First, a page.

India’s new FDI policy violates WTO rules: China

New Delhi: After India changed foreign direct investment (FDI) rules to implicitly curb takeover by Chinese firms during the COVID-19 pandemic, China has termed it a violation of World Trade Organisation’s non-discrimination principle and called for its revision of its “relevant discriminatory practices”.
Last week, the Ministry of Commerce’s Department for Promotion of Industry and Internal Trade (DPIIT) had issued changes in its FDI policy that earlier put restrictions only on citizens and corporate entities from Bangladesh and Pakistan from investing in India.
Under the revised rules, an entity of a country which shares a land border with India or where the beneficial owner of investment into India is situated in or is a citizen of any such country, can invest only under the government approval route.
While the new restrictions would apply to even countries like Nepal and Bhutan, it is evident that the measures were introduced to keep away Chinese firms. The fears of an imminent Chinese takeover of ailing Indian firms during the pandemic may have been stoked by the purchase of a small amount of shares of HDFC by People’s Bank of China.
Two days after the new rules were made public, the spokesperson of the Chinese embassy in Delhi, Ji Rong noted that revision of the FDI policy is “making it much difficult for companies from countries sharing land border with India, including China, to invest in the country”.
She noted that the total investment by China in India is over $8 billion, that is “far more than the total investments of India’s other border-sharing countries”.
“The impact of the policy on Chinese investors is clear,” said Ji, adding that Chinese firms have driven development of Indian industries, from mobile phones to infrastructure and created a large number of jobs. “Chinese enterprises actively made donations to help India fight COVID-19 epidemic”.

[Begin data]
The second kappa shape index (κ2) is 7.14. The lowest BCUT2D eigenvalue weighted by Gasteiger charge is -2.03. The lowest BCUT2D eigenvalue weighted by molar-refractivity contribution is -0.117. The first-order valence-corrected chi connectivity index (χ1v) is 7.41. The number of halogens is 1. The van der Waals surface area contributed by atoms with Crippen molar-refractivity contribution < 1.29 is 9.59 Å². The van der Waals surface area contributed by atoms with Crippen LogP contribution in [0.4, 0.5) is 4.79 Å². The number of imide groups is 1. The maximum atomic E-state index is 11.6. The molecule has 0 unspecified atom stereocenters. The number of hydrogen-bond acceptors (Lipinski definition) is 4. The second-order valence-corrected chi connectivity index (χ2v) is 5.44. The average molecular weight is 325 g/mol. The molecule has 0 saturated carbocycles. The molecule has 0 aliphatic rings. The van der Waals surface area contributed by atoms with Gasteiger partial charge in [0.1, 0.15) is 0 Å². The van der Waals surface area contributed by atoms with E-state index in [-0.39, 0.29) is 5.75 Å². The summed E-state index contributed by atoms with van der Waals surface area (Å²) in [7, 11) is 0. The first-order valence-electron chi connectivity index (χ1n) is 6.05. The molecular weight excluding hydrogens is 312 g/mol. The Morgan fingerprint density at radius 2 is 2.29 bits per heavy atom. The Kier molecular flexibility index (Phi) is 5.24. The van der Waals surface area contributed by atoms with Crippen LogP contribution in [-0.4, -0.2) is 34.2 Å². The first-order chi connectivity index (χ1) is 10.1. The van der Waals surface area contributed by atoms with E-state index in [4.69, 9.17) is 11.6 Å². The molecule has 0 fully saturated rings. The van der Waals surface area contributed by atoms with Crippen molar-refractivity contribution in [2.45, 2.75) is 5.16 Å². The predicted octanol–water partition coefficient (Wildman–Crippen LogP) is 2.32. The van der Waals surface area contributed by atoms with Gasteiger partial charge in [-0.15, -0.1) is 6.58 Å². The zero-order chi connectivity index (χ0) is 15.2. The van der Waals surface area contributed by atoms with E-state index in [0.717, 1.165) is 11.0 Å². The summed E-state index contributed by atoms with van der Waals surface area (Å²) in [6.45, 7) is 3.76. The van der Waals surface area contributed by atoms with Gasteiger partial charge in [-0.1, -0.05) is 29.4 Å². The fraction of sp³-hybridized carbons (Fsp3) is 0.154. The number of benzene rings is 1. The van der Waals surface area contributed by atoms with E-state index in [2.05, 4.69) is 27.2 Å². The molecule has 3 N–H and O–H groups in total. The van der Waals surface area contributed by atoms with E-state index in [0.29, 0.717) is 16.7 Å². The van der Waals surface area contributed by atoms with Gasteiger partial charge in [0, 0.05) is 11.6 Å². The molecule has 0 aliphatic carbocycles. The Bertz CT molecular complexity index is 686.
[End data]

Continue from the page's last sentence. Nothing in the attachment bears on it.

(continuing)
Further, the Chinese diplomat observed that the companies decide on their investments based on the host country’s “economic fundamentals and business environment”. “Facing the economic downturn caused by COVID-19, countries should work together to create a favorable investment environment to speed up the resumption of companies’ production and operation”.
In the written statement, Ji said that the “additional barriers set by Indian side for investors from specific countries violate WTO’s principle of non-discrimination, and go against the general trend of liberalization

and facilitation of trade and investment”. She also asserted that these new revisions to India’s FDI policy “more importantly” do “not conform to the consensus of G20 leaders and trade ministers to realize a free, fair, non-discriminatory, transparent, predictable and stable trade and investment environment, and to keep our markets open”.
Asserting that companies make choices based on market principles, the spokesperson of the Chinese embassy hoped that “India would revise relevant discriminatory practices, treat investments from different countries equally, and foster an open, fair and equitable business environment.” The Great Wall against Chinese acquisitions is extending into India. Foreign direct investment from the People’s Republic will now require government approval, which could slow development in key areas like technology. Compared to similar policies enacted by Australia and Italy post-Covid-19, Indian policy is more narrowly aimed at Beijing. New Delhi remains hungry for capital, so this signals the door is open to buyers from elsewhere. Technically the policy does not name China; the limits apply to countries sharing a land border with India. Nevertheless it is the obvious target. The development comes after a skittish domestic reaction to news that the People’s Bank of China had increased its shareholding in top mortgage lender HDFC to just over 1% earlier this month.–Agencies